- Your goal is to have an equal gap all around the shaft between the crankshaft and the deck, so continue to the next few steps.
Straighten The Shaft
- Take your mower outside, place it on flat ground, and turn it over. Remember that the air filter should face up.
- Turn the shaft so that the side with the mark faces the front of the mower.
- Place your right foot on the deck and firmly grip the brake handles with your left hand.
- Place the pipe over the crankshaft so that it enters the hole in the pipe.
- Pull the pipe backward with your hand to adjust the crankshaft’s position.
- Check the gap on the side you marked the crankshaft. You should have adjusted it a little so that the gap is wider.
- Turn the shaft to the opposite side of the mark, and repeat the procedure.
- Keep repeating until you achieve an equal gap all around the shaft.
Check out this video for a demonstration of the process.
If you still cannot straighten the crankshaft, you should replace it. Keep in mind that this option can be expensive. You might have to buy a new mower instead. You’ll need to consult with your dealer to find out more about this and make a decision.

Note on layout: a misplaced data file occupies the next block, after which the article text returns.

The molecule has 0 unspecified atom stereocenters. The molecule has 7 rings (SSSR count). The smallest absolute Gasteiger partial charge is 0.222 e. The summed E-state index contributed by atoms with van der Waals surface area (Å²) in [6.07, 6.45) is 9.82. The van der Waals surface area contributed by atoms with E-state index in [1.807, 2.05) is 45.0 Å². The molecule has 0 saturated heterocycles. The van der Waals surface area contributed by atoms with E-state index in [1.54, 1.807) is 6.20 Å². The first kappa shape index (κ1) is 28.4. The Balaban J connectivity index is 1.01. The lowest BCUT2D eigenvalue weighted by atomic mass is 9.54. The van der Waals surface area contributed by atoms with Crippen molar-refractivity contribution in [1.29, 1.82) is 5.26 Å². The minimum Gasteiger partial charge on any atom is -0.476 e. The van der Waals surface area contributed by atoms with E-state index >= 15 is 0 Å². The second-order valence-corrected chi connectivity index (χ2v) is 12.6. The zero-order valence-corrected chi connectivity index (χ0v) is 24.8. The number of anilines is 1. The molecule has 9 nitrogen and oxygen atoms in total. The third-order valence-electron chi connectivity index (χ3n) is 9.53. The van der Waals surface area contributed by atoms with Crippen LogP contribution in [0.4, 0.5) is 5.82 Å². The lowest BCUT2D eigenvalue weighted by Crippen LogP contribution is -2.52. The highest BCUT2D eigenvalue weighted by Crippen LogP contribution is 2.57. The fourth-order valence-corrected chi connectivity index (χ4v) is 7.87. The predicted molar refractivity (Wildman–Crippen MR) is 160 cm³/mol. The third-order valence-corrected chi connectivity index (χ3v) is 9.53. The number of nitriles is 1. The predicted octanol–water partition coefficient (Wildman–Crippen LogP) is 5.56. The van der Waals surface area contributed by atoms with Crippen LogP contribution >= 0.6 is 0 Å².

You will likely need to repair or replace the blades. After hitting against a hard object like a rock, they could have also bent. As a general principle, most manufacturers recommend that you replace the blades when damaged.
How To Maintain Your Mower
Lawnmowers go through normal wear and tear, and at some point, you will have to replace some parts. Eventually, you may need to buy a new lawnmower.
To prevent your mower from producing strange sounds, including a grinding noise, you should lubricate it often. The best lubricant is the one recommended by the manufacturer of your lawn mower.
To lubricate the bearings and other moving parts of your Toro lawn mower, you can use a general-purpose lithium complex no. 2 lubricant.
Remove debris and other objects that may damage your mower, causing it to produce unusual sounds. This will also prevent potential harm to you and those around you.
The blades move at high speeds and propel objects out of the discharge chute at 2oo miles per hour.
Don’t forget to mark pipes or other immovable structures that you may damage with your mower or that may damage your mower.
How Much Does It Cost To Repair A Lawn Mower?